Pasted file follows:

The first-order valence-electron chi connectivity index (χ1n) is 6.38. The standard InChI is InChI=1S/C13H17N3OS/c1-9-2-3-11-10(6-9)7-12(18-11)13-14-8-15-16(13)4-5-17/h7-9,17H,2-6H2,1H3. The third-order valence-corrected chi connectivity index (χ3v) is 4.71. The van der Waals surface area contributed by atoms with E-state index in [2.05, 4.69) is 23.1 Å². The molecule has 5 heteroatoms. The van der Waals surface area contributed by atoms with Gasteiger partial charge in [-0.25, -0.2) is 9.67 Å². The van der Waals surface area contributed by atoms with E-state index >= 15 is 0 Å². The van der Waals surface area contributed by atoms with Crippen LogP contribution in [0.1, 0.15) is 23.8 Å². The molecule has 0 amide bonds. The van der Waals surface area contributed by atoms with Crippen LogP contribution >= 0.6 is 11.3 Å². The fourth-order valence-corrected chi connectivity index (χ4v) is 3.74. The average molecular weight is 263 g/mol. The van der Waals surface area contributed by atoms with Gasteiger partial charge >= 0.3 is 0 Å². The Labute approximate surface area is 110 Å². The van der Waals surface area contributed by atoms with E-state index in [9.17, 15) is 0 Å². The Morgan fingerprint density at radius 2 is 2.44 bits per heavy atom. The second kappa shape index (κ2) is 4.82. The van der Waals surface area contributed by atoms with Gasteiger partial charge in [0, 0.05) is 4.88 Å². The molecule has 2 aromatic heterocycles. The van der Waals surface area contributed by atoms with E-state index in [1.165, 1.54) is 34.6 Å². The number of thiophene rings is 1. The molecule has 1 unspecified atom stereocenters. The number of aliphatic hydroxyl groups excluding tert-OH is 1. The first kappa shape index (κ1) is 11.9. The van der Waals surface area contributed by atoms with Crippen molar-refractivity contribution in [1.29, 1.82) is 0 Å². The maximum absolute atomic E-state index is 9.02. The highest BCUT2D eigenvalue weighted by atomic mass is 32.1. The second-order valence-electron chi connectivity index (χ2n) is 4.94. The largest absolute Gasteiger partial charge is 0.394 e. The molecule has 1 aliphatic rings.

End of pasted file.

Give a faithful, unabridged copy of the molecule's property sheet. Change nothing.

The first-order valence-electron chi connectivity index (χ1n) is 6.38. The standard InChI is InChI=1S/C13H17N3OS/c1-9-2-3-11-10(6-9)7-12(18-11)13-14-8-15-16(13)4-5-17/h7-9,17H,2-6H2,1H3. The third-order valence-corrected chi connectivity index (χ3v) is 4.71. The van der Waals surface area contributed by atoms with E-state index in [2.05, 4.69) is 23.1 Å². The molecule has 5 heteroatoms. The van der Waals surface area contributed by atoms with Gasteiger partial charge in [-0.25, -0.2) is 9.67 Å². The van der Waals surface area contributed by atoms with E-state index >= 15 is 0 Å². The van der Waals surface area contributed by atoms with Crippen LogP contribution in [0.1, 0.15) is 23.8 Å². The molecule has 0 amide bonds. The van der Waals surface area contributed by atoms with Crippen LogP contribution >= 0.6 is 11.3 Å². The fourth-order valence-corrected chi connectivity index (χ4v) is 3.74. The average molecular weight is 263 g/mol. The van der Waals surface area contributed by atoms with Gasteiger partial charge >= 0.3 is 0 Å². The Labute approximate surface area is 110 Å². The van der Waals surface area contributed by atoms with E-state index in [9.17, 15) is 0 Å². The Morgan fingerprint density at radius 2 is 2.44 bits per heavy atom. The second kappa shape index (κ2) is 4.82. The van der Waals surface area contributed by atoms with Gasteiger partial charge in [0, 0.05) is 4.88 Å². The molecule has 2 aromatic heterocycles. The van der Waals surface area contributed by atoms with E-state index in [1.165, 1.54) is 34.6 Å². The number of thiophene rings is 1. The molecule has 1 unspecified atom stereocenters. The number of aliphatic hydroxyl groups excluding tert-OH is 1. The first kappa shape index (κ1) is 11.9. The van der Waals surface area contributed by atoms with Crippen molar-refractivity contribution in [1.29, 1.82) is 0 Å². The maximum absolute atomic E-state index is 9.02. The highest BCUT2D eigenvalue weighted by atomic mass is 32.1. The second-order valence-electron chi connectivity index (χ2n) is 4.94. The largest absolute Gasteiger partial charge is 0.394 e. The molecule has 1 aliphatic rings.